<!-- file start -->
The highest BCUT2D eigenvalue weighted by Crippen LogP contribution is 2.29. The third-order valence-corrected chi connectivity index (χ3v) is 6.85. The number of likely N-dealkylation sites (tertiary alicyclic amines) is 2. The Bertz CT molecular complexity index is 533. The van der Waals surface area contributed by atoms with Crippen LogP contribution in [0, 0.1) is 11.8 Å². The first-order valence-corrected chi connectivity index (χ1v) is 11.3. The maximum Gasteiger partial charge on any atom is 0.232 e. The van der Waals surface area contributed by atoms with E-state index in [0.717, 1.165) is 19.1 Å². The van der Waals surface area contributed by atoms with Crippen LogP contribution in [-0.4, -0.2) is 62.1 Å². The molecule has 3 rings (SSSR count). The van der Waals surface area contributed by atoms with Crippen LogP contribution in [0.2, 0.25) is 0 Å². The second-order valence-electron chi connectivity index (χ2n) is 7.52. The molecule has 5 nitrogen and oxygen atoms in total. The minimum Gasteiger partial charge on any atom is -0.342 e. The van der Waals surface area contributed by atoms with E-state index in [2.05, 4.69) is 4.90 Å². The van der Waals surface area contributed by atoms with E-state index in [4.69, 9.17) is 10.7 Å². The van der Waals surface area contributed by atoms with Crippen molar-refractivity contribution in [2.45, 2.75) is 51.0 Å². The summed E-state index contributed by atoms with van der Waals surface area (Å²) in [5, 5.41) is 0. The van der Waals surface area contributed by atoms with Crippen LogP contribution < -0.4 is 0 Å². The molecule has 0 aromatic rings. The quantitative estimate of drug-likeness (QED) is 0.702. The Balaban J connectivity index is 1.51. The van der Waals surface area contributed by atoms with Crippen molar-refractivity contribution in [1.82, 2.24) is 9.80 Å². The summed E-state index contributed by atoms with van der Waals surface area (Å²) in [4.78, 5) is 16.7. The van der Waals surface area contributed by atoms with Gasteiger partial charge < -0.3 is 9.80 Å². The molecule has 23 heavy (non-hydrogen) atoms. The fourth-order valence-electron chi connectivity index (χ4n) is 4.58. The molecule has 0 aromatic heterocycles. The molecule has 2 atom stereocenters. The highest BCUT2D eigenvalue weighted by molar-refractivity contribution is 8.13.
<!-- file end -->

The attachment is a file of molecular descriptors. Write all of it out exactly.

The highest BCUT2D eigenvalue weighted by Crippen LogP contribution is 2.29. The third-order valence-corrected chi connectivity index (χ3v) is 6.85. The number of likely N-dealkylation sites (tertiary alicyclic amines) is 2. The Bertz CT molecular complexity index is 533. The van der Waals surface area contributed by atoms with Crippen LogP contribution in [0, 0.1) is 11.8 Å². The first-order valence-corrected chi connectivity index (χ1v) is 11.3. The maximum Gasteiger partial charge on any atom is 0.232 e. The van der Waals surface area contributed by atoms with E-state index in [0.717, 1.165) is 19.1 Å². The van der Waals surface area contributed by atoms with Crippen LogP contribution in [-0.4, -0.2) is 62.1 Å². The molecule has 3 rings (SSSR count). The van der Waals surface area contributed by atoms with Crippen LogP contribution in [0.2, 0.25) is 0 Å². The second-order valence-electron chi connectivity index (χ2n) is 7.52. The molecule has 5 nitrogen and oxygen atoms in total. The minimum Gasteiger partial charge on any atom is -0.342 e. The van der Waals surface area contributed by atoms with E-state index in [2.05, 4.69) is 4.90 Å². The van der Waals surface area contributed by atoms with E-state index in [4.69, 9.17) is 10.7 Å². The van der Waals surface area contributed by atoms with Crippen molar-refractivity contribution in [2.45, 2.75) is 51.0 Å². The summed E-state index contributed by atoms with van der Waals surface area (Å²) in [5, 5.41) is 0. The van der Waals surface area contributed by atoms with Crippen LogP contribution < -0.4 is 0 Å². The molecule has 0 aromatic rings. The quantitative estimate of drug-likeness (QED) is 0.702. The Balaban J connectivity index is 1.51. The van der Waals surface area contributed by atoms with Crippen molar-refractivity contribution in [1.82, 2.24) is 9.80 Å². The summed E-state index contributed by atoms with van der Waals surface area (Å²) in [4.78, 5) is 16.7. The van der Waals surface area contributed by atoms with Gasteiger partial charge < -0.3 is 9.80 Å². The molecule has 23 heavy (non-hydrogen) atoms. The fourth-order valence-electron chi connectivity index (χ4n) is 4.58. The molecule has 0 aromatic heterocycles. The molecule has 2 atom stereocenters. The highest BCUT2D eigenvalue weighted by molar-refractivity contribution is 8.13.